I admit that I haven’t kept up with the Nanowrimo word count. I think I’m probably about 15,000 words behind. Anyway, shoganai. What I did do, however, was write a little story about my recent run in with my cell phone carrier. I figured I could post some vindictive, whiny post about the poor state of smartphone data plans but instead I wrote this story. Hope you enjoy and if you have any comments leave them below. Or let me know some other way, up to you. Please and thank you.


“We’re sorry sir, but you’ve gone over your data limit for the period.”
“No, I’m certain I still have over half my monthly allowance left.” The man at the door frowned. He flipped through a few pages on his tablet before turning it back to the resident.

“Here’s your usage for the last three days,” the man said. “As you can see you’ve gone over for the period.” The resident grasped the tablet in his thin fingers. He looked at the man and his two guards. The burly gentleman on the left cracked the knuckles on both meaty fists. The inherent threat wasn’t lost on the resident.

“No one told me there was anything other than a monthly cap,” the resident said. The man, who’d introduced himself as an official representative of the company, sucked a bit of air through his teeth and shook his head.
“Your last plan had similar restrictions,”
“I never had this problem on my last plan,” the resident said. The stout gentleman on the right narrowed his cold, dead eyes. The resident took a step back. The company man glided into the space, his foot pressed against the door. The two guards loomed closer.

“Isn’t there something you can do?” The resident asked taking another nervous step backwards. The company man moved completely inside now, his face darkened by the shadows of the entranceway.

“I’m afraid you’ll be throttled until your three day amount falls beneath the minimum.” The resident started backing away, the men from the company following him inside, until he pressed against the far wall of the hallway. The burly gentleman moved inside, past the resident’s kitchenette with dishes piled high in the sink. He checked the closet, the bathroom, under the bed, before signaling with a nod that the place was empty. The company man held out a hand leading in the direction of the bedroom.

“If you’ll go ahead and lie down we can begin.” The resident clung to the wall, afraid to move. The stout gentleman reached out and grasped the resident by the arm. A sharp whimper escaped the resident’s lips as the gentleman squeezed. The company man clucked his tongue quietly and the gentleman relaxed his grip slightly.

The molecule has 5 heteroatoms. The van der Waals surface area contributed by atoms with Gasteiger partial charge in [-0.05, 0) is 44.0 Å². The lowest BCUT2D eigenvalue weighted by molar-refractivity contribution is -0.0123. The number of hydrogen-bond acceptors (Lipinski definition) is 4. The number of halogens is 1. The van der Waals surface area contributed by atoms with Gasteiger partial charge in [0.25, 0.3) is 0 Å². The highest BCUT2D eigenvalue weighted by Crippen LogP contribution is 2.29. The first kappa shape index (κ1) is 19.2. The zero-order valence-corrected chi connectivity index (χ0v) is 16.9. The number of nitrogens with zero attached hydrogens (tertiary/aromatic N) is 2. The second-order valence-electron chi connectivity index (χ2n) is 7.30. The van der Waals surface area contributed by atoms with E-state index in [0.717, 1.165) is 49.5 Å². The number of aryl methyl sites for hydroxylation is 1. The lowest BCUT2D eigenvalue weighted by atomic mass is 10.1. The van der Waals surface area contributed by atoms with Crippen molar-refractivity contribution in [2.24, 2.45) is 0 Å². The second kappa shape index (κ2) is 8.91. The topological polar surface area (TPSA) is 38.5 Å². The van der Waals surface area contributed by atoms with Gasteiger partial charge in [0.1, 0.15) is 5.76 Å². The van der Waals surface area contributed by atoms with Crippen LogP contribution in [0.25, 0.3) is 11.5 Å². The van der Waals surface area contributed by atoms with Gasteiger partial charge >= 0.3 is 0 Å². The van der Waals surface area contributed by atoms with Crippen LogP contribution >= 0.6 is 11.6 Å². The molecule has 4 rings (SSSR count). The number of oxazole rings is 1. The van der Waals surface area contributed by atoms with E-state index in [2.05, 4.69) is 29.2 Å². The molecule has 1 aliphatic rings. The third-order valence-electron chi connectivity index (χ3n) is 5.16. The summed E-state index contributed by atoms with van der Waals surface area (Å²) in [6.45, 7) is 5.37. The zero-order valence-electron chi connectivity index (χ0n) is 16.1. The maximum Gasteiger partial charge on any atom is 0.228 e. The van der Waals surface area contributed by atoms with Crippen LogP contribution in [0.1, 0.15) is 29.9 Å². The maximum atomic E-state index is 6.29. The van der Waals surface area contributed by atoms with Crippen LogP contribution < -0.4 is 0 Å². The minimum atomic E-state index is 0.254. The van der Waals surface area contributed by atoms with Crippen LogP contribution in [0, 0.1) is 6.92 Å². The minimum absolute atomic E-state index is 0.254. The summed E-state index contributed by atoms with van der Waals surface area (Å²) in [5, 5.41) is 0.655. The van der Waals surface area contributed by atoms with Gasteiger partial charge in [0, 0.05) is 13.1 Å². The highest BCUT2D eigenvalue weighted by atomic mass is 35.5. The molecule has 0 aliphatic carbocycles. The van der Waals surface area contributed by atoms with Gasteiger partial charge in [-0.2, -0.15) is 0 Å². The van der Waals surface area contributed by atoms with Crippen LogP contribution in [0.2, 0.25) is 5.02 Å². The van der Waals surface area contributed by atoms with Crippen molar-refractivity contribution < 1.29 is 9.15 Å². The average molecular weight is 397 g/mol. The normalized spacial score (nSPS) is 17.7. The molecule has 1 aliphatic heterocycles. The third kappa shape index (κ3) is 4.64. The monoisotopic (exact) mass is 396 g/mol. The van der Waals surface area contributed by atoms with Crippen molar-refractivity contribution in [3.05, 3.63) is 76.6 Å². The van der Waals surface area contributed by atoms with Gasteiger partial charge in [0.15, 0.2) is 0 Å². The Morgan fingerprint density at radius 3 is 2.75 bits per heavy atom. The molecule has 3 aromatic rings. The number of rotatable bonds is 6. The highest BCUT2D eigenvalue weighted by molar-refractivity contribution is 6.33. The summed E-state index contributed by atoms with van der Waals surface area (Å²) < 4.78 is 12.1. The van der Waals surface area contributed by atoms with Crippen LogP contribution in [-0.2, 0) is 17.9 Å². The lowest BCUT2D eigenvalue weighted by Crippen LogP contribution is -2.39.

“I’ve been a good customer for years,” the resident said. “I made a mistake, it won’t happen again.”

“I’m sorry but there’s nothing I can do for you,” the company man said. “This is our policy. And not just our policy, every provider nationwide has a similar provision.” The stout gentleman pulled the resident towards the bedroom by one frail arm. The burly gentleman had already straightened out the unkempt sheets and gone ahead and lit some incense. The company man placed a small leather satchel on a nightstand near the bed while the resident was made comfortable.

“How long will it take until the throttling ends?” the resident asked as the stout gentleman pressed him down into the pillows. The burly gentleman moved to block the doorway.

“Well,” the company man said, “as long as you haven’t used more data than the first day of the problem period already today, you should be fine by tomorrow.”

“I was only .01 over, is this really necessary?” The resident’s voice sounded strained. His breath came in quicker gasps as the reality of his situation began to creep in. The stout gentleman pressed down on his chest slightly harder.

“I’m afraid it’s our policy,” the company man said. He withdrew a long syringe from the leather satchel. The medicine inside was the dull yellow of spilled iodine. The company man fit a fresh needle and checked for blockage. He turned to face the resident.

“You’ll be fine in a few days at most,” the company man said as he brought the needle close to the resident’s arm.

“I want to make a complaint about this policy,” The resident said as he tried to slide away from the syringe. The stout gentleman pressed down again, holding him in place.

“You can try calling our service number if you’d like,” the company man said. The tip of the spike slipped into the resident’s vein easily. The company man pumped the inhibitor into the resident’s bloodstream with practiced ease.

Within moments the resident’s world began to slow down, sounds becoming thick and dull. The men from the company took what seemed like hours to pack up and leave. The last thing the resident heard before his apartment sealed him into the darkness was the company man’s parting words.
“Thank you for your business.”